David Hoppe

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:: IDEM

Indiana Denial of Environmental Management

by David Hoppe

He’s done it again.

Tom Easterly, head of Indiana’s Department of Environmental Management (IDEM), is determined to keep Indiana in the 20th century — or maybe even the Ice Age.

Easterly was in Washington recently, where he told a Senate committee that, if push comes to shove, Indiana might refuse to comply with a rule being proposed by the Environmental Protection Agency (EPA) to reduce carbon emissions generated by coal burning power plants.

The EPA thinks Indiana should reduce the amount of carbon Dioxide generated per unit of electricity 20 percent by the year 2030.

When it comes to coal, Indiana is like a three-pack a day smoker — think of those sharp-dressed guys you see on Mad Men, the show about advertising in the go-go ‘60s. We’re hooked on the stuff, using it for more than 80 percent of our energy.

It’s not as if we haven’t been warned about the dangers. Burning coal is known to release mercury, nitrogen oxides, sulfur dioxide and particulate matter into the air. The use of coal is linked to higher rates of respiratory illnesses, like bronchitis and asthma. It increases the chances of heart attacks and strokes.

Our heavy reliance on coal is a big reason why Indiana’s air quality continues to be a concern. Although Easterly likes to tell people that air quality here is better than it was, it’s still nothing to brag about. According to the American Lung Association, Indianapolis ranked as the 20th most polluted city in the nation in 2014 for year round particle pollution. Soot levels actually increased in the city from where they were in 2013.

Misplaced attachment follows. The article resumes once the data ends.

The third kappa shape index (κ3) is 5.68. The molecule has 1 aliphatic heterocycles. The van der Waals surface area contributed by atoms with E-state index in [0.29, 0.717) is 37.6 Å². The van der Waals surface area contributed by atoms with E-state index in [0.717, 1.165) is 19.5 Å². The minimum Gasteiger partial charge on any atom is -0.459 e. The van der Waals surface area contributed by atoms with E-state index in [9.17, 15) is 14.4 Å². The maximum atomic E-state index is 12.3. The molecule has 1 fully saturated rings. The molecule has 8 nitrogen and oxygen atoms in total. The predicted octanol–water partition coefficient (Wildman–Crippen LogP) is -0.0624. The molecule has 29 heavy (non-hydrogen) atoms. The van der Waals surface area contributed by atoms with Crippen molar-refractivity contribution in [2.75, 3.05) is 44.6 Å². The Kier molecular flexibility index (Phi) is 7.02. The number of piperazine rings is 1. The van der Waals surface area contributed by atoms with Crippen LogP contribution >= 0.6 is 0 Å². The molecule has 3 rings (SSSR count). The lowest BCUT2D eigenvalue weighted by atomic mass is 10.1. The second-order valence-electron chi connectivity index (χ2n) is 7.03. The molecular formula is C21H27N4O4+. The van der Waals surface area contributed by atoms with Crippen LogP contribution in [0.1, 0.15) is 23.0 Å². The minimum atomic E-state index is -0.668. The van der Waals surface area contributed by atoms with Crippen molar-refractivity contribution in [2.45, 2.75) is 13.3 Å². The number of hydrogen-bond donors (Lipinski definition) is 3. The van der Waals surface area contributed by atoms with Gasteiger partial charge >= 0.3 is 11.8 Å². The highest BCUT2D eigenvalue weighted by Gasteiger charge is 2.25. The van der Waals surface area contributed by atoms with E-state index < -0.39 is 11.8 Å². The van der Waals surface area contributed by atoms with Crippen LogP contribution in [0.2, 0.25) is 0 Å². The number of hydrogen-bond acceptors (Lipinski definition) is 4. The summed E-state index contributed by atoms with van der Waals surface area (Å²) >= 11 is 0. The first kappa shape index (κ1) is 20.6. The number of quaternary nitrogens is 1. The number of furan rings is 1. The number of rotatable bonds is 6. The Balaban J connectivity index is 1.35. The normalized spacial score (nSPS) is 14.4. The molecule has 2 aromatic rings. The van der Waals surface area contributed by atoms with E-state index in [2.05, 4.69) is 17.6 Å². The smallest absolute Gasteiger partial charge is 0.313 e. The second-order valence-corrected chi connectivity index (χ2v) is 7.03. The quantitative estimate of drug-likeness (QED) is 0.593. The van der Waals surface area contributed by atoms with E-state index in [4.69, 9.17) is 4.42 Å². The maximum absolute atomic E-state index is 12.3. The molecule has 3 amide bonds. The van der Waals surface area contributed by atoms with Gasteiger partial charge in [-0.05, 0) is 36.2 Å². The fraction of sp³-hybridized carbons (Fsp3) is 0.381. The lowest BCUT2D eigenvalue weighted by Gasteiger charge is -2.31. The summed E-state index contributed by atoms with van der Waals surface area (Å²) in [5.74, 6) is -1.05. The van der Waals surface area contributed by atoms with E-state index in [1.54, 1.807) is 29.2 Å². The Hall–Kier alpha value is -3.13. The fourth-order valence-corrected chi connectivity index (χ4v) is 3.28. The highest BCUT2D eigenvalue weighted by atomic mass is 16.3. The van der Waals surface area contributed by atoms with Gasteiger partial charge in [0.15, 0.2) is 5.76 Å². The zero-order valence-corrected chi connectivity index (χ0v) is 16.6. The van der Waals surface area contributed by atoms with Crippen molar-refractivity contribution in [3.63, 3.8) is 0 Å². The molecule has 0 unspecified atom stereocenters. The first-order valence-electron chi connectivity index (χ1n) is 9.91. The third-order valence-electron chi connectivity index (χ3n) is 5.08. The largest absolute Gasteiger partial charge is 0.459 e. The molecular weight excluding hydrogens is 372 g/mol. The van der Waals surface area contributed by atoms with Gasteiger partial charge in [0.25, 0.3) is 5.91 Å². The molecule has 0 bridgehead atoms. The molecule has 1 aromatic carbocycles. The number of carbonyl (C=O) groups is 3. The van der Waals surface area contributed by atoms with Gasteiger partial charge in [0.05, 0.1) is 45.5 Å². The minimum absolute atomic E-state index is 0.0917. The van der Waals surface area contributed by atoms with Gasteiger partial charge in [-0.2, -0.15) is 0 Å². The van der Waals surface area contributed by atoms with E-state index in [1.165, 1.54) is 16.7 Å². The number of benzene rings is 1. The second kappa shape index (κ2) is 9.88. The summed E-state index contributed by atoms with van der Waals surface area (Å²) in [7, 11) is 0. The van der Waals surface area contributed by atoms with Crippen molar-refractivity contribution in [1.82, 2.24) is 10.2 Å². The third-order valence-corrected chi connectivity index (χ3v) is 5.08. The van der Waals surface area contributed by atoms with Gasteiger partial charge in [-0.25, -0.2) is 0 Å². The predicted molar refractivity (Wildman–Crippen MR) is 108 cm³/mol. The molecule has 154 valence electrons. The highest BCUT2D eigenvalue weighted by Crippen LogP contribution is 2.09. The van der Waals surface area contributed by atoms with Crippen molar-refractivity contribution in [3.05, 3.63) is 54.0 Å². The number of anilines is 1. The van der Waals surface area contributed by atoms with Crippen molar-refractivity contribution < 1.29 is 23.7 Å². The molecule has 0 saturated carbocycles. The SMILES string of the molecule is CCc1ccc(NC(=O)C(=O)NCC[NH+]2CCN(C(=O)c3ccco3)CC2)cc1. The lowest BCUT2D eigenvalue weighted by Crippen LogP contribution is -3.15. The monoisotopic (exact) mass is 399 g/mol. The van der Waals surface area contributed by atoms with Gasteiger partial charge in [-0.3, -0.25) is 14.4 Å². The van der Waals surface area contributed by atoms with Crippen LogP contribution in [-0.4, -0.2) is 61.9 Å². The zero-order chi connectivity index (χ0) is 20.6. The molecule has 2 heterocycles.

Easterly has served two governors, Mitch Daniels, and now Mike Pence. Like them, his argument against the EPA has less to do with the quality of our environment than it does with protecting the state’s traditional business interests. Adopting the EPA guidelines, he says, will make energy more expensive and hurt manufacturing. It could also make life tougher for consumers, especially those with low and fixed incomes.

But these arguments only show how vulnerable Indiana’s dependence on this dirty, outmoded form of energy has made us. Instead of advocating for new forms of energy, which, by the way, would create opportunities for new businesses and jobs, Easterly insists on propping up old King Coal.

Easterly, remember, made a presentation at a 2012 ALEC conference, underwritten by Peabody Coal, where he offered suggestions about how to obstruct and delay EPA rules regarding greenhouse gas emissions at coal-fired power plants.

Those emissions, of course, contribute to our increasingly volatile weather. At his recent Washington session, Easterly was asked if he has tried to figure what Indiana’s coal habit might end up costing the state in terms of climate change.

He denied the question’s premise. “I don’t think you can quantify any cost of future climate change on the state of Indiana,” Easterly was quoted as saying. “There’s nothing concrete to quantify. There’s speculation…Indiana used to be under a sheet of ice.”

Those were the days.